What Are Some Resources For Understanding the World of Event-Driven APIs?

07-16-2020

I have been asked by more than 10 people in the last couple of weeks for more information for helping them make sense of the whole event-driven API landscape. I have all kinds of links available, and various organizations, tools, and other building blocks identified, but if I haven't told any stories on a subject, I won't have more refined information to share. To help seed my research and the resulting storytelling around the event-driven landscape. Here is what I have so far to help me understand what is going on, but also hopefully help others do their own research while I am developing my own understnading. 

Protocols

  •  HTTP - Keeping things in the realm of HTTP for developers.
  •  HTTP/2 - Opening up bi-directional, multi-threaded events.
  •  WebSockets - Leverage TCP for bi-directional pub/sub.
  •  TCP - Leverage other TCP based protocols for events.

Patterns

  • WebHooks - Using fat or skinny payloods via HTTP push.
  • REST Hooks - Defining links called when request is made.
  • Pub/Sub - Adopting a publish & subscribe pattern.

Standards

  • AsyncAPI - Open source tools to easily build and maintain your event-driven architecture.
  • Websub (formerly PubSubHubbub) - WebSub provides a common mechanism for communication between publishers of any kind of Web content and their subscribers, based on HTTP web hooks.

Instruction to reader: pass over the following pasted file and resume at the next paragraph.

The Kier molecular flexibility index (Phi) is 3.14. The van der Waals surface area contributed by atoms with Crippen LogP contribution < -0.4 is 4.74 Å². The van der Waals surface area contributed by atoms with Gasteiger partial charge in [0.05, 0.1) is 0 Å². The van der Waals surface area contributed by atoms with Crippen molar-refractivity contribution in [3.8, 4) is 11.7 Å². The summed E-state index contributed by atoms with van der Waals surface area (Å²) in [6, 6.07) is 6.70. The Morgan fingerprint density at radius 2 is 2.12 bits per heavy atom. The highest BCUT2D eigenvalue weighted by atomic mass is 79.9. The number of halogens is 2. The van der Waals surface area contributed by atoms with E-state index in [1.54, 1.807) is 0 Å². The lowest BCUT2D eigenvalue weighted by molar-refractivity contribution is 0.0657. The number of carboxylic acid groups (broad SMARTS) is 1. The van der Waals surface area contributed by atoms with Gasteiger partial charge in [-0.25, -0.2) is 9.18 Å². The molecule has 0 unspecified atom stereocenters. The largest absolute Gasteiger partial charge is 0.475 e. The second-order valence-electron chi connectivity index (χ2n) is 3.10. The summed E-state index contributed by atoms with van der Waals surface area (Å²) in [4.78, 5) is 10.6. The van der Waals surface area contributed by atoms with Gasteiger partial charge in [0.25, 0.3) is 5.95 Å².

• Cloudevents - A specification for describing event data in a common way
  • Server-Sent Events - Server-Sent Events (SSE) is a server push technology enabling a client to receive automatic updates from a server via HTTP connection.

Performance

  • One Direction - Pushing events in a single direction.
  • Bi-Directional - Allow for bi-directional streams.
  • Multi-Threaded - Opening up multiple threads at at time.

Key Concepts

  • Event Driven
  • Event Sourcing
  • Command Query Responsibility Segregation (CQRS)
  • Event Storming
  • Domain-Driven Design
  • Complex Event Processing

Top Links

Additional

These are some of the key building blocks of the event-driven conversation. Having the keywords avaialble in my research notebook helps me Google and discover other new information. It gives me the vocabulary to assist me when I am manually researching things, but also provide what I need to automate and scale my harvesting of interesting stories, tools, services, people, and other ways in which the event-driven conversation is being push in new directions.

If you have any go to sources of information for event-driven APIs please ping me on Twitter or via email and let me know. I will add it to my research, and use as part of storytelling in the future. I am far from becoming a source of relevant information on event-driven APIs, but I have been tuning in for long enough that I should be able to quickly curate what I have, and hopefully produce sosme better posts that help others navigate the landscape that is rapidly emerging.